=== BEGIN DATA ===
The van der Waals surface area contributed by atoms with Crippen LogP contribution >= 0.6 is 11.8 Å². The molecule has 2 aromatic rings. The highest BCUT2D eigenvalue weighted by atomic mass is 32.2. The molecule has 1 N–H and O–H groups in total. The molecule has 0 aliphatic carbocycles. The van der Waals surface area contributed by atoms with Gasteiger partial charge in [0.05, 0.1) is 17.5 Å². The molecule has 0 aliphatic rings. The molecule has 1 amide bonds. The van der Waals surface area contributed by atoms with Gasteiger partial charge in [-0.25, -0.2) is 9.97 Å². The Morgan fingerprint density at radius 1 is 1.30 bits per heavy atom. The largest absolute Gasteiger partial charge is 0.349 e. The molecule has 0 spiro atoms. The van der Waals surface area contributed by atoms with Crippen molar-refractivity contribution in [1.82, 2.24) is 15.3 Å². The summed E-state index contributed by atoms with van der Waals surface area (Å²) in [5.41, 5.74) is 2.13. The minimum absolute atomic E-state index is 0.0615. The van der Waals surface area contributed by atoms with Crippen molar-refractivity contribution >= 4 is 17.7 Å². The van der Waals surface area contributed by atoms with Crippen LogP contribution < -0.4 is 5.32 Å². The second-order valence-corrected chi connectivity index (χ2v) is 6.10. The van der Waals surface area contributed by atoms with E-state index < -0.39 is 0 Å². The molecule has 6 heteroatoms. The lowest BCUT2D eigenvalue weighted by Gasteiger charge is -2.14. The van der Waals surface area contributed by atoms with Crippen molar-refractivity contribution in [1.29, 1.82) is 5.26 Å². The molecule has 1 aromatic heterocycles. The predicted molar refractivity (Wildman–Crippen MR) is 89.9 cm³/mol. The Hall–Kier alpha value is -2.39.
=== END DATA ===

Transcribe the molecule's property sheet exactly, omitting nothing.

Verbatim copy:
The van der Waals surface area contributed by atoms with Crippen LogP contribution >= 0.6 is 11.8 Å². The molecule has 2 aromatic rings. The highest BCUT2D eigenvalue weighted by atomic mass is 32.2. The molecule has 1 N–H and O–H groups in total. The molecule has 0 aliphatic carbocycles. The van der Waals surface area contributed by atoms with Gasteiger partial charge in [0.05, 0.1) is 17.5 Å². The molecule has 0 aliphatic rings. The molecule has 1 amide bonds. The van der Waals surface area contributed by atoms with Gasteiger partial charge in [-0.25, -0.2) is 9.97 Å². The Morgan fingerprint density at radius 1 is 1.30 bits per heavy atom. The largest absolute Gasteiger partial charge is 0.349 e. The molecule has 0 spiro atoms. The van der Waals surface area contributed by atoms with Crippen molar-refractivity contribution in [1.82, 2.24) is 15.3 Å². The summed E-state index contributed by atoms with van der Waals surface area (Å²) in [5.41, 5.74) is 2.13. The minimum absolute atomic E-state index is 0.0615. The van der Waals surface area contributed by atoms with Crippen molar-refractivity contribution >= 4 is 17.7 Å². The van der Waals surface area contributed by atoms with Crippen LogP contribution < -0.4 is 5.32 Å². The second-order valence-corrected chi connectivity index (χ2v) is 6.10. The van der Waals surface area contributed by atoms with E-state index < -0.39 is 0 Å². The molecule has 6 heteroatoms. The lowest BCUT2D eigenvalue weighted by Gasteiger charge is -2.14. The van der Waals surface area contributed by atoms with Crippen molar-refractivity contribution in [1.29, 1.82) is 5.26 Å². The molecule has 1 aromatic heterocycles. The predicted molar refractivity (Wildman–Crippen MR) is 89.9 cm³/mol. The Hall–Kier alpha value is -2.39.